Malcolm Gladwell's new book, Outliers, is great. He's done it again, putting together a string of great stories that make fairly profound points. I heard him say in an interview that this book is a reaction to the last 8 years of emphasis on individual success. He focuses instead on the ecology of success. I recommend the book.
But one chapter of his really irked me. Gladwell basically accepts that education needs to be more demanding. The example he uses is of Marita, who wakes up each morning at 5:45 and goes to bed at 11 PM. This is not a graduate student. Marita is only twelve.
Gladwell writes that this kind of rigor and time spent will give Marita opportunities that she would never have otherwise. He assures us that this is reasonable. I remain unconvinced.
I’m sure that the data supports Gladwell’s contention that Marita will have more academic success at this rate. I am not so sure that the data supports the notion that Marita will have more life success with this approach.
To digress for one moment, I once heard a claim that even engineers apply less than 20% of what they learn. We spend a great deal of energy getting students prepared but very little time getting feedback on what did or did not work. What, of all that they learned, they really needed. We seem to spend even less time trying to prepare students to become creative, entrepreneurial people who know how to translate raw knowledge into value.
If education is the speed of the engine and life is the speed of the car, we have educational engines revving loudly and, given slips in transmission, drive shaft, and universal joints, wheels on the cars crawling along. Or perhaps a simpler analogy is that we keep pushing harder on the accelerator but don’t ever shift out of first gear. Learning a great deal that we don't know how to - or don't bother to - translate into changes in quality of life seems beside the point.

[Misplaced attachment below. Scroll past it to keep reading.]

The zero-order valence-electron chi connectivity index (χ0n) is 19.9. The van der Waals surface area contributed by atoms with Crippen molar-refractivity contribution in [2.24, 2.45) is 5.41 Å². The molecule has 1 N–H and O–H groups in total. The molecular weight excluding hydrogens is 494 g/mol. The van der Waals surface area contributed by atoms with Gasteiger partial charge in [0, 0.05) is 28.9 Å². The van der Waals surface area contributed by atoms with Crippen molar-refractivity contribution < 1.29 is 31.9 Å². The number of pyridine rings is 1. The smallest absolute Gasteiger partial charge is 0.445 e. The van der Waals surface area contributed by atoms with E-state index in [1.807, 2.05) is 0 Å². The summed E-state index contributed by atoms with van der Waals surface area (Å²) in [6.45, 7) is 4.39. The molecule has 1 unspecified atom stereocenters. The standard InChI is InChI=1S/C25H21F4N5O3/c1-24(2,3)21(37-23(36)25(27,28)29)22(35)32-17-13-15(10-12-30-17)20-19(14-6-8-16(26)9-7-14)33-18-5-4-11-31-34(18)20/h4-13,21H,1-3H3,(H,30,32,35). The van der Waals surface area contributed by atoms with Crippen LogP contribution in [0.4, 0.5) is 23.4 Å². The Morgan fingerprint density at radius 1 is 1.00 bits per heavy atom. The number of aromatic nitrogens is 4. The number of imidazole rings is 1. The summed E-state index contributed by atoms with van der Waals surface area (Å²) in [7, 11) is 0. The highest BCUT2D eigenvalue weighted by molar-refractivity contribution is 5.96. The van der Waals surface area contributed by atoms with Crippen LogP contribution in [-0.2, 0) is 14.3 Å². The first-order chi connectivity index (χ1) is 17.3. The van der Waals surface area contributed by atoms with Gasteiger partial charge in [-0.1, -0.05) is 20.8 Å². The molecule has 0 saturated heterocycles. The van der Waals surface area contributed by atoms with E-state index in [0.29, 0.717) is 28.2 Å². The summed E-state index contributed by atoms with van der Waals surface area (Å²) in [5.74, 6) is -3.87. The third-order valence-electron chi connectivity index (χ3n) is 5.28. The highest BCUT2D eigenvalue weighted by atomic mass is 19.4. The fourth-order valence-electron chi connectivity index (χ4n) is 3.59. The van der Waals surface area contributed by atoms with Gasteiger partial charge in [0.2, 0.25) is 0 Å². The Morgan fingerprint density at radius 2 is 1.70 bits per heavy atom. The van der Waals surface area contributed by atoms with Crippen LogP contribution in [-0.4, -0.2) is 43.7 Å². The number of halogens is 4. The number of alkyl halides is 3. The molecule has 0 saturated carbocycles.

To focus more on education to the point of putting the kids through a rigorous program that essentially leads to sleep deprivation before puberty is, I guess, one approach. But this seems to me an approach akin to putting more horse power into the engine when the car is still in first gear rather than simply shifting. What if we got better at learning how to apply what we know rather than just learning more?
Regular readers know that I do believe education ought to be transformed – along with the corporation. If we made organizations more entrepreneurial – finding ways to provoke and translate the ingenuity of employees into new products and markets – we’d probably find communities demanding a different kind of education and preparation for life. It is not obvious, though, that the communities would simply demand greater quantities of the education they are already getting.
It might be time to stop finding new ways to push the engine to higher RPMs and instead find someway to shift gears. If today's gains can come only from working kids from 5:45 to 11, where will tomorrow's gains come from? It must just be time to realize that we're reaching the limits of an educational system that was largely defined in the late 19th century.